The Women-Driven Economy in Colorado

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Virginia Santy, Ph.D. | Editor in Chief

On Wednesday, February 21st, 270 women and 41 organizations participated in Denver’s first-ever Women’s Entrepreneurship Resource Showcase, an effort of The Commons on Champa’s Women on the Rise program to bring together women and the business resources available to support them. The attendance, interest, and energy the event generated is proof of Denver’s thriving women-driven economy. It’s also a demonstration that in many ways, when it comes to supporting women in business and entrepreneurship, Denver is doing it right.

I’m proud of my city and I’d like to see her, and our state, do so much more. I’d also like to see women demand more and frankly, we deserve it.

Women are 51% of the population and 51% of the professional workforce. They outpace men as degree earners and they control 85% of consumer spending. Women also make incredible contributions to economic growth. In the U.S., over half of the 9.72 million new jobs created in the small and medium size enterprise sector by the end of this year will be created by women-owned businesses. The same goes for our state: between 1997 and 2014, women-owned businesses in Colorado experienced an estimated 55.3% growth in number of firms, a 90.2% growth in firm revenues, and a 6.5% growth in employment, outpacing national figures in these areas significantly. If Colorado women earned the same as men in their fields, the state economy would grow by an additional $9.2 billion.

Women are a significant force in our city and state economy, despite the incredible odds and challenges in their path. After just four years, 50% of all new businesses fail. Throwing a woman-owned business into the mix makes things all the more challenging. Women are less likely to have the social networks and personal connections necessary to succeed in the startup sector, factors integral to startup success and positively correlated with innovation, financial performance, and job performance. Among the most successful startup firms, men launched their startups with six times more capital than women, and women’s access to capital has decreased significantly in recent years. In 2015, women received 15% of total VC funding; in 2017 that figure dropped to 2%. Only 5.05% of federal government prime contracts were awarded to women-owned small businesses in 2016.

 
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Time use surveys report women spend 18 hours per week doing housework and 14 hours per week providing childcare, while men spend 10 hours per week on housework and 7 hours per week on childcare. In other words, women spend twice as much time performing unpaid labor than men. That remains the case even in dual income homes, where woman and man are both breadwinners.

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Then there are the challenges women face as a result of policies, like a lack of parental leave policies for either parent, an issue that disproportionately effects the career trajectories of women. Even policies mean to protect women and help create an equal wage for equal work are incredibly flawed. The 2009 Federal Fair Pay Act contains so many loopholes its efficacy is minimum. An employer can use any reason to justify why a man is paid more, irrespective of whether the reason proffered has any relevance to business practices. In general, work place policies are based on the Fair Labor Standards Act of 1938, when a majority of women were not in the workplace and the standard for families was male breadwinner and female caregivers.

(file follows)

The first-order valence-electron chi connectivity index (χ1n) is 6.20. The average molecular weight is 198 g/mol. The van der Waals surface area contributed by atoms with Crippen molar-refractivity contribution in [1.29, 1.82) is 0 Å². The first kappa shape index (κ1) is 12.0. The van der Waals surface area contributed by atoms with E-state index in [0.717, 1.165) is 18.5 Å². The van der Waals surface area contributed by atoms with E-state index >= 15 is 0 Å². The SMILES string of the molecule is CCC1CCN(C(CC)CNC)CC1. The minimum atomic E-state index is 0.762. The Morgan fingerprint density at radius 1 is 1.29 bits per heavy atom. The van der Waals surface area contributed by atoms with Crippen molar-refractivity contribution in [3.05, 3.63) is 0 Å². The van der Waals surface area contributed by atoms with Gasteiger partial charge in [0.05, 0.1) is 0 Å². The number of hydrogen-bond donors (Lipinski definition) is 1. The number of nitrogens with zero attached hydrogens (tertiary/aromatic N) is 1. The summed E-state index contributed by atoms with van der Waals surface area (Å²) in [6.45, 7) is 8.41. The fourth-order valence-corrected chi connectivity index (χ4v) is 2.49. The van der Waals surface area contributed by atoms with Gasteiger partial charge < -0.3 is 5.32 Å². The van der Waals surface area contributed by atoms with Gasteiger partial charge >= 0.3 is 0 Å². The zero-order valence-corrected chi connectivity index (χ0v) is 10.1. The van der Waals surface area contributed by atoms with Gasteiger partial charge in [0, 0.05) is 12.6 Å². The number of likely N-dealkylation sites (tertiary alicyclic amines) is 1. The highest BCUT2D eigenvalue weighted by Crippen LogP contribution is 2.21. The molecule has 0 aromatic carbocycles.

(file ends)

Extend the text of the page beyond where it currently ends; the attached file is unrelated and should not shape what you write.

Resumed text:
And finally, there are the challenges stemming from seemingly unrelated territory, for example, a woman’s public safety. One out of every six women has been the victim of a rape or attempted rape and 77% of women under 40 have been followed by a man or group of men in the last year. It may seem an odd connection to entrepreneurship, but when you don’t feel comfortable, when you are concerned for your safety as you walk down the street, you cannot perform at your best and are at a significant disadvantage compared to those who do not give such issues a second thought.

To review, women business owners and entrepreneurs represent incredible promise for local and national economies and women are delivering on that promise via economic growth, new jobs, and innovation. Women are responsible for contributing trillions of dollars to the national economy and an incredible influx of talent, resources, and revenue into our state and local economies.

And that success is in spite of the myriad of challenges women face daily when it comes to their professional success. When we consider these things in tandem—women’s investment in our economies and what they deliver in conjunction with what they overcome, a few questions come up. First, what could women do—what could women entrepreneurs and small business owners accomplish—if women didn’t have those things in their way? Second, what do our current places and policies and programs communicate about how we value women? It certainly doesn’t seem as if they demonstrate a recognition of the incredible asset women represent or do a great job letting women know we value them and the contribution they are making. Finally, what if women demanded an investment in themselves as a group equal to the value they offer? That value is considerable and it is time we recognize it and collectively reap the rewards of making strong investments in women.